WITH MALDIVES President Abdulla Yameen refusing to implement court orders to release political leaders from custody and reinstate 12 Opposition MPs in parliament, the Indian High Commission in Male has conveyed to New Delhi that the apex judiciary in the island nation is being intimidated by the government.
“We have been in touch with various stakeholders in Male. What we have gathered is that the judges are being intimidated. The top judges are maintaining their calm, as the Chief Justice has been standing by them. Some diplomats have been able to speak to them,” sources told The Indian Express.
New Delhi is also in touch with envoys from other countries who have concurrent accreditation in Maldives, said sources, adding that they are assessing the situation to decide the next steps to be taken.
On Monday, the Maldives Supreme Court rejected letters from President Yameen, asking it to revoke its decision ordering the release of several jailed political leaders, a ruling party leader said.
Yameen, in three separate letters to Chief Justice Abdulla Saeed, said the Supreme Court had failed to provide a solution to concerns raised by the chief prosecutor. This, he said, sets dangerous legal precedents.
In a letter read out by Legal Affairs Minister Azima Shakoor on state television, Yameen also argued that the court’s order, if implemented, threatens the entire justice system and the constitution.
“So in light of the said concerns, I believe that the order to release the jailed prisoners cannot be enforced in accordance with the constitution, the judicial process,” Maldives President said, asking the Chief Justice to “reconsider”.
The Prosecutor General (PG) of Maldives had submitted its concerns to the Supreme Court on Saturday separately on each case citing “legal and judicial” precedents.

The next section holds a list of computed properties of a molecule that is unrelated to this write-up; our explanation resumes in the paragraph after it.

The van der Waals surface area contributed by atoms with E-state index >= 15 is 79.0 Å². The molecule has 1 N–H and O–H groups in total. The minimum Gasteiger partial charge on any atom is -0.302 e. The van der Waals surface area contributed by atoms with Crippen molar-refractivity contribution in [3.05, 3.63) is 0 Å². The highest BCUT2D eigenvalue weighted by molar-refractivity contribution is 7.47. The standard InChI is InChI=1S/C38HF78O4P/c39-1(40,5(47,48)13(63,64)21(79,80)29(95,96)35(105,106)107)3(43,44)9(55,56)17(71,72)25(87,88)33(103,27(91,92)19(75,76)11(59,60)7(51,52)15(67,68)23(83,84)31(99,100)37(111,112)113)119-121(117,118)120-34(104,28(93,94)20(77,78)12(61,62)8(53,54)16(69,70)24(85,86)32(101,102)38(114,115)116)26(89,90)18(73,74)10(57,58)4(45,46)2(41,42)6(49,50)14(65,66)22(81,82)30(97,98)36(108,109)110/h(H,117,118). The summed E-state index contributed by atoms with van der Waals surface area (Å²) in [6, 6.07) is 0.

The Supreme Court, however, rejected the concerns saying there were no legal or judicial reasons that would prevent authorities from implementing the order. “As referred to in the order, there is nothing preventing the prosecutor general from seeking a re-trial after the order has been implemented,” the Maldives Supreme Court said in a statement.
In addition to former president Mohamed Nasheed, the other political leaders named in the order included Jumhoory Party (JP) leader Gasim Ibrahim, religious conservative Adhaalath Party (AP) leader Sheikh Imran Abdulla, former defence minister Mohamed Nazim, former vice president Ahmed Adheeb Abdul Ghafoor and deposed ruling party leader Maumoon Abdul Gayoom’s lawmaker son Faris Maumoon.
The others named in the order included former prosecutor general Muhthaz Muhsin, magistrate Ahmed Nihan and Adheeb’s brother-in-law Hamid Ismail.
The reinstatement of the 12 lawmakers disqualified by the country’s elections commission would mean the united opposition would have the majority in parliament, or Majlis, with power to impeach the President.
“This possibility has rattled the Yameen government and that is the reason they do not want to implement the order. The Supreme Court verdict, in a way, means transfer of power,” said a leader from MDP, which is led by Nasheed.
Referring to the Supreme Court judges being pressured, British envoy James Dauris tweeted, “I spoke today to #Maldives CJ Saeed. He said that neither his nor any other judge’s signature was forged. He told me about the great pressure judges are under. It is in the fundamental interests of every Maldivian that the independence of the judiciary is respected & supported.”
On Sunday, the Opposition MPs signed a resolution, calling on the international community to impress upon the Maldives government the need to respect the rule of law, and implement last Thursday’s Supreme Court ruling.
The 37 signatories to the resolution are all members of the joint Opposition coalition, which opposes President Yameen’s rule. While Gasim Ibrahim was unable to sign the resolution because he is in exile in Germany, three other MPs are in jail. Other opposition MPs are currently abroad, said sources.